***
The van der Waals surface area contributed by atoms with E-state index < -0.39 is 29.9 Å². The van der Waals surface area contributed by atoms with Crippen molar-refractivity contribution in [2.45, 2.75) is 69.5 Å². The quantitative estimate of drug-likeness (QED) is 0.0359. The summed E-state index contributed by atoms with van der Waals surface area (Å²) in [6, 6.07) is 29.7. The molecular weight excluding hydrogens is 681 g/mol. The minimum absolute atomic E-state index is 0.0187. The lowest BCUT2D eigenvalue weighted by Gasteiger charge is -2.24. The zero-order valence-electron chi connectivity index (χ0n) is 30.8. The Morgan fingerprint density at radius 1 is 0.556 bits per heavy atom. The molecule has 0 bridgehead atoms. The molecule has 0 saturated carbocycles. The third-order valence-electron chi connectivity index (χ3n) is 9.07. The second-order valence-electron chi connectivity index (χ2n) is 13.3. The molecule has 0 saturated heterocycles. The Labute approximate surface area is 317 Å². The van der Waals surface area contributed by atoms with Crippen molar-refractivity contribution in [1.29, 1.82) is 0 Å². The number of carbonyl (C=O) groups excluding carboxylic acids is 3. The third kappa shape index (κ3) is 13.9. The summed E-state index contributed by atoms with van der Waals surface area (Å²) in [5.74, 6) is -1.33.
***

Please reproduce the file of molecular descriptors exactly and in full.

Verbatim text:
The van der Waals surface area contributed by atoms with E-state index < -0.39 is 29.9 Å². The van der Waals surface area contributed by atoms with Crippen molar-refractivity contribution in [2.45, 2.75) is 69.5 Å². The quantitative estimate of drug-likeness (QED) is 0.0359. The summed E-state index contributed by atoms with van der Waals surface area (Å²) in [6, 6.07) is 29.7. The molecular weight excluding hydrogens is 681 g/mol. The minimum absolute atomic E-state index is 0.0187. The lowest BCUT2D eigenvalue weighted by Gasteiger charge is -2.24. The zero-order valence-electron chi connectivity index (χ0n) is 30.8. The Morgan fingerprint density at radius 1 is 0.556 bits per heavy atom. The molecule has 0 bridgehead atoms. The molecule has 0 saturated carbocycles. The third-order valence-electron chi connectivity index (χ3n) is 9.07. The second-order valence-electron chi connectivity index (χ2n) is 13.3. The molecule has 0 saturated heterocycles. The Labute approximate surface area is 317 Å². The van der Waals surface area contributed by atoms with Crippen molar-refractivity contribution in [1.29, 1.82) is 0 Å². The number of carbonyl (C=O) groups excluding carboxylic acids is 3. The third kappa shape index (κ3) is 13.9. The summed E-state index contributed by atoms with van der Waals surface area (Å²) in [5.74, 6) is -1.33.